Mothergunship: Forge isn’t a roguelite revelation, but its central hook makes for an outrageous amount of fun. Here’s our full Mothergunship: Forge review.
I named him Goliath and I loved him. He was fitted with a chaingun at the front that ripped apart any that dared stand in his way. He was powered by chain lightning that bounced between enemies on contact and acid mines that polluted the air over time. Sitting at two 45-degree angles to either side were a devastating — and largely impractical — blaster and shotgun respectively. With a simple squeeze of a trigger, hell was let loose. He made health bars vanish within seconds.
For a time, it was perfect. Movie love, even. And then I died, condemning my creation to the archives. The loss extracted a heavy toll.
Such is the loop of Mothergunship: Forge, a game about building increasingly ridiculous weaponry over the course of a run of its roguelite dungeon, getting as far as you can and then starting all over again. It’s a wave shooter that helps rejuvenate a genre I’d long thought redundant.
This being a roguelite, you’ll be familiar with the core structure. You move between randomized rooms, unable to progress until you’ve defeated every opponent in the given area. At the end of each encounter you’ll be given a reward, be it money, upgrades, or new weapon parts, and then choose which door to walk through based on the next reward they offer. Make it far enough and you’ll meet bosses that block the way to new, harder areas with three levels in total.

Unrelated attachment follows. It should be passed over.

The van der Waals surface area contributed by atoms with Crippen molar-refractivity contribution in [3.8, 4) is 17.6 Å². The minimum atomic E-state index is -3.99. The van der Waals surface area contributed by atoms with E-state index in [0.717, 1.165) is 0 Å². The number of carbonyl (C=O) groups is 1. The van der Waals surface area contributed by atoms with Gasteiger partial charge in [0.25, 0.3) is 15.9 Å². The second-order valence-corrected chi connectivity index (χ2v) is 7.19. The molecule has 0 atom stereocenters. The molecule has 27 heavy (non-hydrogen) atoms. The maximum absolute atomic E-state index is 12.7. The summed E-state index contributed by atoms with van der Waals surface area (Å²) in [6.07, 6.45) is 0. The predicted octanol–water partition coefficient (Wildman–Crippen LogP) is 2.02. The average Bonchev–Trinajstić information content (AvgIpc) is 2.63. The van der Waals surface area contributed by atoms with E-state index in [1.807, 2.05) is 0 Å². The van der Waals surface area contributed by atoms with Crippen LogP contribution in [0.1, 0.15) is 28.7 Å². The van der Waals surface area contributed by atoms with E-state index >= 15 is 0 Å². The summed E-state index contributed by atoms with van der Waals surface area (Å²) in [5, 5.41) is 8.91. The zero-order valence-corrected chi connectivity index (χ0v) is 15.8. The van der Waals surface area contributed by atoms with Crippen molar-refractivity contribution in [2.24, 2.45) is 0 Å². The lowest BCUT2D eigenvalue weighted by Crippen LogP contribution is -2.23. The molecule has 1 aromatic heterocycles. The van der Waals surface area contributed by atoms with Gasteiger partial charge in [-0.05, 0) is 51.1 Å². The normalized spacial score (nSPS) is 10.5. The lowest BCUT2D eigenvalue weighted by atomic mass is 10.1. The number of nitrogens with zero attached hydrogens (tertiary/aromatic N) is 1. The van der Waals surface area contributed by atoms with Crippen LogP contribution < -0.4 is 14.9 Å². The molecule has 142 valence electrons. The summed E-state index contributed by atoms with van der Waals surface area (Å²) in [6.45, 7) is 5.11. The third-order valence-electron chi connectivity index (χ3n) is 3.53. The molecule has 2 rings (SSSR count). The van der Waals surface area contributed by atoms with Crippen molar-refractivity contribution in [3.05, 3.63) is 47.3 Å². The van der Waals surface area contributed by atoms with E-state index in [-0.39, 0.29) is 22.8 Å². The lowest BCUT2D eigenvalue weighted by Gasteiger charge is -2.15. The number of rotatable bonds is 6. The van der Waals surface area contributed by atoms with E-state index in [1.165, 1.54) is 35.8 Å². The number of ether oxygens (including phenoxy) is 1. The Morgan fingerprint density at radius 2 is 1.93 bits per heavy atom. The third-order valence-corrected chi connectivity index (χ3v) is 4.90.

[vc_row][vc_column][vc_cta h2=””] Mothergunship: Forge Review – The Facts
It’s also a bit of a bullet hell game. Your head is the only area that can take damage, so you simply need to lean and duck out of the way of incoming fire, though that’s often easier said than done (there is a smooth locomotion option within a small area too, for those that want/need it). Die and it’s all the way back to the start, though grabbing purple crystals (which the game makes a point of not properly naming) will contribute to optional starting upgrades like more health or ammo.
None of this is especially new and, in fairness, anyone that’s tired of VR roguelites like Until You Fall, In Death, and Sweet Surrender likely won’t be won over by this formulaic setup. But it’s the game’s unique approach to weapon customization that really sets Forge apart.
Alongside weapon powerups and money, you can also get new gun parts between battles. This includes connectors that let you snap one port to either of your wrists, giving you access to yet more ports. To these, you can attach different weapon types; single-shot rail guns, grenade launchers, standard blasters, or even a pizza box that fires out razor-sharp slices. You can also take up slots with run-altering upgrades like increasing health, or even just add more connectors to provide more ports at different angles.